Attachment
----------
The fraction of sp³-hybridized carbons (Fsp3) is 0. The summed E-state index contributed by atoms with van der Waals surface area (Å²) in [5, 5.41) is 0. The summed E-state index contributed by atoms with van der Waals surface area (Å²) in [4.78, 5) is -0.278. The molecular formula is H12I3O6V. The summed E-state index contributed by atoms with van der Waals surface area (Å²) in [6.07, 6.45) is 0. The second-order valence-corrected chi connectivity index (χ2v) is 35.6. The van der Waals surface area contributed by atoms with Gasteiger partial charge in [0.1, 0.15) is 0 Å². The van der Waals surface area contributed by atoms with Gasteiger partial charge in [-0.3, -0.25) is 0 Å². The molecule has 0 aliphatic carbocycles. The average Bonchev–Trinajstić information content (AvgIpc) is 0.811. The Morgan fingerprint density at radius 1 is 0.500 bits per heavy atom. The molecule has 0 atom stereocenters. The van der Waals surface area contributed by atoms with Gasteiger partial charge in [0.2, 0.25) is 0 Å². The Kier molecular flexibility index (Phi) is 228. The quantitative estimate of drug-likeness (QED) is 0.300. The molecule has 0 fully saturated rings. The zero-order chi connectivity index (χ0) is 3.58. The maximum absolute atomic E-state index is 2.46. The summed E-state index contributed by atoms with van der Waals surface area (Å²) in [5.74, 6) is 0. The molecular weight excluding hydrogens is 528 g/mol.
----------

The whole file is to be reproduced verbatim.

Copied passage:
The fraction of sp³-hybridized carbons (Fsp3) is 0. The summed E-state index contributed by atoms with van der Waals surface area (Å²) in [5, 5.41) is 0. The summed E-state index contributed by atoms with van der Waals surface area (Å²) in [4.78, 5) is -0.278. The molecular formula is H12I3O6V. The summed E-state index contributed by atoms with van der Waals surface area (Å²) in [6.07, 6.45) is 0. The second-order valence-corrected chi connectivity index (χ2v) is 35.6. The van der Waals surface area contributed by atoms with Gasteiger partial charge in [0.1, 0.15) is 0 Å². The van der Waals surface area contributed by atoms with Gasteiger partial charge in [-0.3, -0.25) is 0 Å². The molecule has 0 aliphatic carbocycles. The average Bonchev–Trinajstić information content (AvgIpc) is 0.811. The Morgan fingerprint density at radius 1 is 0.500 bits per heavy atom. The molecule has 0 atom stereocenters. The van der Waals surface area contributed by atoms with Gasteiger partial charge in [0.2, 0.25) is 0 Å². The Kier molecular flexibility index (Phi) is 228. The quantitative estimate of drug-likeness (QED) is 0.300. The molecule has 0 fully saturated rings. The zero-order chi connectivity index (χ0) is 3.58. The maximum absolute atomic E-state index is 2.46. The summed E-state index contributed by atoms with van der Waals surface area (Å²) in [5.74, 6) is 0. The molecular weight excluding hydrogens is 528 g/mol.